Witness Remains Silent Over Jarai Death Order

The Khmer Rouge official tasked with recording interrogations at the Au Kanseng Security Center in Ratanakkiri province refused on Tuesday to say whether he had ordered the execution of over 100 Jarai prisoners who were briefly detained there.

With his name withheld on orders from the court, witness 2-TCW-900 on Tuesday addressed the Khmer Rouge tribunal for a second day via video-link from Oddar Meanchey province.

Asked to elaborate on his testimony from Monday, when he said orders to “resolve” the logistical problems posed by the ethnic Jarai prisoners had been interpreted as instructions to murder them, he denied that he had killed anyone at the security center.

“I never personally committed any act of killing any human being,” he said, also denying bearing witness to any killings.

However, asked by Victor Koppe, a lawyer for defendant Nuon Chea, if he had ordered the killings, he exercised his right to remain silent.

“Were you the one who ordered the killing of those Jarai?” Mr. Koppe asked.

“I do not respond to the question, Mr. President,” the witness replied, after being warned by Trial Chamber President Nil Nonn that answering may incriminate him.

The witness then denied a claim by former Au Kanseng chief Chhaom Se—made to investigators from the tribunal—that the killing had been carried out by the same soldiers who had brought the Jarai prisoners to the center.

“Regarding the killing of the Jarai people, that task was performed by Tin, the deputy of Se,” the witness said. He told the court that Tin was in charge of security at Au Kanseng and, along with himself, answered directly to Chhaom Se.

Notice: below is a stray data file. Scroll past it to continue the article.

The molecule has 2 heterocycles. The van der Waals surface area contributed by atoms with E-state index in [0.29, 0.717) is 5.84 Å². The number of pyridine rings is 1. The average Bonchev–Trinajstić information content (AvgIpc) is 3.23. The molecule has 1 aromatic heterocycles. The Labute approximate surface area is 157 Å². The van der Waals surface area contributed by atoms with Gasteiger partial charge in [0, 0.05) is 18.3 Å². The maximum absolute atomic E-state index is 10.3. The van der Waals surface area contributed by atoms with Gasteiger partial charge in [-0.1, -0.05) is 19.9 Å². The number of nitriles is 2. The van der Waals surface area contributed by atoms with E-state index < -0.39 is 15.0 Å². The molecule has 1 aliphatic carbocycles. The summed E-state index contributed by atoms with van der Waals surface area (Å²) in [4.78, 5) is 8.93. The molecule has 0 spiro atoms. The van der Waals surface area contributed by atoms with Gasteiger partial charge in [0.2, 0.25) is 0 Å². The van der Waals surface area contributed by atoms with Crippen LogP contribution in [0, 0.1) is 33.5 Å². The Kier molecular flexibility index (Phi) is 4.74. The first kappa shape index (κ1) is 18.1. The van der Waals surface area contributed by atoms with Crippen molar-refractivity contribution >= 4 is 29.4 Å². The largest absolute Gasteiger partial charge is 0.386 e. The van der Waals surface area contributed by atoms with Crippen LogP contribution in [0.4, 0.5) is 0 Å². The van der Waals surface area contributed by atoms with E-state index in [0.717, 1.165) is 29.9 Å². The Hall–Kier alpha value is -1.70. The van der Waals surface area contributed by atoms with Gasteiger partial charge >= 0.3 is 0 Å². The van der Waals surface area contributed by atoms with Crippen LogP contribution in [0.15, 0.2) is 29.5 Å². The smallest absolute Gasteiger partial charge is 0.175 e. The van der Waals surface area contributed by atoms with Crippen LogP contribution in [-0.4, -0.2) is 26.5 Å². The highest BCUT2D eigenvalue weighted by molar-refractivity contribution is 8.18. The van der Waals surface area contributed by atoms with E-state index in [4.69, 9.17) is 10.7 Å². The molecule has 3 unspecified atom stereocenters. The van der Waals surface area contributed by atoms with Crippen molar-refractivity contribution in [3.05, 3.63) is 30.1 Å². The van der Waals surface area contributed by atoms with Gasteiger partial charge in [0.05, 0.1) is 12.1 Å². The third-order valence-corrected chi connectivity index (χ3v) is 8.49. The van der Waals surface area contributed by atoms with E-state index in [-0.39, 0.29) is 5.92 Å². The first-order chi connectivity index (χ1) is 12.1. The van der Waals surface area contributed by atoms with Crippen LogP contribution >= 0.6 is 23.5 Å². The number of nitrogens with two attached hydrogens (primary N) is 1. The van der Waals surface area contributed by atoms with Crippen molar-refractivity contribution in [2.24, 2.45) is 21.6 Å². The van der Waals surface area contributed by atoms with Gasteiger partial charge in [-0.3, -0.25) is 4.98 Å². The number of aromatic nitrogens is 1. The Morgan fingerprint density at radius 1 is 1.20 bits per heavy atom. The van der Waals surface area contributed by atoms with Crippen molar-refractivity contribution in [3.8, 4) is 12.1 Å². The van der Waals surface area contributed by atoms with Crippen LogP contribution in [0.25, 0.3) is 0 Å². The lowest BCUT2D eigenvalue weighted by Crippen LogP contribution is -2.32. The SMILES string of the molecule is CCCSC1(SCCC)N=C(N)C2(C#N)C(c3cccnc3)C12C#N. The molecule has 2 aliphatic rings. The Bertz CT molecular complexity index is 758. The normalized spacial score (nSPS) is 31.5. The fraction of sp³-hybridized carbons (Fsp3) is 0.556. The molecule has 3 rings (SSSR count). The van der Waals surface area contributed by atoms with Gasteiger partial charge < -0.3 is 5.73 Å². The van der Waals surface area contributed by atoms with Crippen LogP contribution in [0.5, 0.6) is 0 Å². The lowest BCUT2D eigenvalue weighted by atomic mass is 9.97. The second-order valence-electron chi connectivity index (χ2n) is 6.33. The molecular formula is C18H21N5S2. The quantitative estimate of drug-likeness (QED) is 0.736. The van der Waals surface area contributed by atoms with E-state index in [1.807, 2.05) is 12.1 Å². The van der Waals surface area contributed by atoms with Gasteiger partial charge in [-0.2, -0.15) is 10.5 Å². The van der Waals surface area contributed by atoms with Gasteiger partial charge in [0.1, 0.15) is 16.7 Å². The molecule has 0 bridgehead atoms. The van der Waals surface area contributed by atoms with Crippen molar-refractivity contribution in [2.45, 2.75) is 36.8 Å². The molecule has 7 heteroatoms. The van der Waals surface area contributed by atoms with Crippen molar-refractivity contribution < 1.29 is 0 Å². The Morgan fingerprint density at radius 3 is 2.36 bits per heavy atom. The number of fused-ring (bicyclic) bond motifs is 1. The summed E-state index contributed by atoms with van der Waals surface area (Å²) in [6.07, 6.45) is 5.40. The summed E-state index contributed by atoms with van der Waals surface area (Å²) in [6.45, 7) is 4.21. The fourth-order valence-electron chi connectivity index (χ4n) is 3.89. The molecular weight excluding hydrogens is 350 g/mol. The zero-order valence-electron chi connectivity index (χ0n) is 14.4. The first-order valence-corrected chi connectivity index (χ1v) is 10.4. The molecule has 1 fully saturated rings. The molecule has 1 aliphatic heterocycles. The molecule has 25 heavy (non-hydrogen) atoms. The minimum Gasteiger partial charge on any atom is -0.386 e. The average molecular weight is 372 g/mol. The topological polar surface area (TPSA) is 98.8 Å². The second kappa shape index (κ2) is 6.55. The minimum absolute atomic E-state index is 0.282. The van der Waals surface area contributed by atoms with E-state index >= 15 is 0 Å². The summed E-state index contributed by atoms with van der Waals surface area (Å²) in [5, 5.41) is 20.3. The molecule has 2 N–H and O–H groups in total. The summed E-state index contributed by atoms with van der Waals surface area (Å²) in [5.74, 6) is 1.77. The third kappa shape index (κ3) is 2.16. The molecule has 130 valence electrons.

In the second phase of Case 002 against regime leaders Nuon Chea and Khieu Samphan, the tribunal is currently focusing on crimes allegedly committed at security centers under the Khmer Rouge.

Asked about conditions at Au Kanseng, the witnesses said most of the prisoners were soldiers from Division 810, which was in charge of the area, who were being punished by the regime. He said they fell into the least threatening category of prisoner.

“If they were allowed to go outside and work in the rice field or plantations, but they were under constant guard…they would fall into the third category,” he said.

He said that from June 1978 on, new prisoner guidelines allowed guards to be more lenient with such detainees regarding where they worked and what they ate.

“The food ration had to be provided to prisoners sufficiently, in an appropriate manner,” he said, with prisoners and guards even eating together. The witness said rice, MSG and fermented fish were delivered to the security center, while fruits and vegetables were grown on site.

The witness also said that both guards and prisoners received medical treatment when necessary, mostly for malaria, which he described as the greatest health risk in the province.

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